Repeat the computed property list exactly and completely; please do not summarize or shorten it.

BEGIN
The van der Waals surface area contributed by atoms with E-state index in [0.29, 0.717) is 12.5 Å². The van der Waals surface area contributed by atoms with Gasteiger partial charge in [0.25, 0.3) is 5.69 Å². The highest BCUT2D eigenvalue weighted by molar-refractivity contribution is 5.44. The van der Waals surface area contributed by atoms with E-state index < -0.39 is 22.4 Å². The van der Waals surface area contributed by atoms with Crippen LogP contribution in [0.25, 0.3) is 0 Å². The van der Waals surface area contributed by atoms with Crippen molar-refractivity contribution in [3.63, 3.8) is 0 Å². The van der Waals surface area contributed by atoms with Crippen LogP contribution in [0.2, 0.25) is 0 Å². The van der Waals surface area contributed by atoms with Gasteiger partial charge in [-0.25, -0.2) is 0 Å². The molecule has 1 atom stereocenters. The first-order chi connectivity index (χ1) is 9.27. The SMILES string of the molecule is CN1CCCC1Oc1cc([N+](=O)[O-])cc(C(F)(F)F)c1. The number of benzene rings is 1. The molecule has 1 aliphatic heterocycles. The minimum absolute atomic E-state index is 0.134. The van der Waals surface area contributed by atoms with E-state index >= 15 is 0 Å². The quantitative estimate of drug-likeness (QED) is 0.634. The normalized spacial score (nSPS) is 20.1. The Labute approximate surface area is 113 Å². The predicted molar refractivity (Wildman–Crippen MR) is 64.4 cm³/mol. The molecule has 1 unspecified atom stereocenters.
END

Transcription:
The van der Waals surface area contributed by atoms with E-state index in [0.29, 0.717) is 12.5 Å². The van der Waals surface area contributed by atoms with Gasteiger partial charge in [0.25, 0.3) is 5.69 Å². The highest BCUT2D eigenvalue weighted by molar-refractivity contribution is 5.44. The van der Waals surface area contributed by atoms with E-state index < -0.39 is 22.4 Å². The van der Waals surface area contributed by atoms with Crippen LogP contribution in [0.25, 0.3) is 0 Å². The van der Waals surface area contributed by atoms with Crippen molar-refractivity contribution in [3.63, 3.8) is 0 Å². The van der Waals surface area contributed by atoms with Crippen LogP contribution in [0.2, 0.25) is 0 Å². The van der Waals surface area contributed by atoms with Gasteiger partial charge in [-0.25, -0.2) is 0 Å². The molecule has 1 atom stereocenters. The first-order chi connectivity index (χ1) is 9.27. The SMILES string of the molecule is CN1CCCC1Oc1cc([N+](=O)[O-])cc(C(F)(F)F)c1. The number of benzene rings is 1. The molecule has 1 aliphatic heterocycles. The minimum absolute atomic E-state index is 0.134. The van der Waals surface area contributed by atoms with E-state index >= 15 is 0 Å². The quantitative estimate of drug-likeness (QED) is 0.634. The normalized spacial score (nSPS) is 20.1. The Labute approximate surface area is 113 Å². The predicted molar refractivity (Wildman–Crippen MR) is 64.4 cm³/mol. The molecule has 1 unspecified atom stereocenters.